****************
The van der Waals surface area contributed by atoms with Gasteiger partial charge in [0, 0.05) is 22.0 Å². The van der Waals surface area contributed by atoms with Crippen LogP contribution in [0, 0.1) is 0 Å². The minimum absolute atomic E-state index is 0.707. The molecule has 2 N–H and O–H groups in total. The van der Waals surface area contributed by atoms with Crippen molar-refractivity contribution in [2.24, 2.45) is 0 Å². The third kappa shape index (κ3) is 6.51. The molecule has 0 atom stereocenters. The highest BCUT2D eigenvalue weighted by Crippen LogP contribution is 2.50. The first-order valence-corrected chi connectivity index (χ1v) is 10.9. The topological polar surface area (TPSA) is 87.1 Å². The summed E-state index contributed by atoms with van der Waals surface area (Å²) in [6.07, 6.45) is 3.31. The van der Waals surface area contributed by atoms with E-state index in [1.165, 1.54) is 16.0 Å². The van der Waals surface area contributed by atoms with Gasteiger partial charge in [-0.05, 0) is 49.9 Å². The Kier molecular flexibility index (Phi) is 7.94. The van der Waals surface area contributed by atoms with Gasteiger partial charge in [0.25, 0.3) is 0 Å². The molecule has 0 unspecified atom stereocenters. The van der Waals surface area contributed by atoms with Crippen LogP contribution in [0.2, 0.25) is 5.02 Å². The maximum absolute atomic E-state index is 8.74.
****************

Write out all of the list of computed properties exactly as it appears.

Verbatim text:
The van der Waals surface area contributed by atoms with Gasteiger partial charge in [0, 0.05) is 22.0 Å². The van der Waals surface area contributed by atoms with Crippen LogP contribution in [0, 0.1) is 0 Å². The minimum absolute atomic E-state index is 0.707. The molecule has 2 N–H and O–H groups in total. The van der Waals surface area contributed by atoms with Crippen molar-refractivity contribution in [2.24, 2.45) is 0 Å². The third kappa shape index (κ3) is 6.51. The molecule has 0 atom stereocenters. The highest BCUT2D eigenvalue weighted by Crippen LogP contribution is 2.50. The first-order valence-corrected chi connectivity index (χ1v) is 10.9. The topological polar surface area (TPSA) is 87.1 Å². The summed E-state index contributed by atoms with van der Waals surface area (Å²) in [6.07, 6.45) is 3.31. The van der Waals surface area contributed by atoms with E-state index in [1.165, 1.54) is 16.0 Å². The van der Waals surface area contributed by atoms with Gasteiger partial charge in [-0.05, 0) is 49.9 Å². The Kier molecular flexibility index (Phi) is 7.94. The van der Waals surface area contributed by atoms with Gasteiger partial charge in [0.25, 0.3) is 0 Å². The molecule has 0 unspecified atom stereocenters. The van der Waals surface area contributed by atoms with Crippen LogP contribution in [0.2, 0.25) is 5.02 Å². The maximum absolute atomic E-state index is 8.74.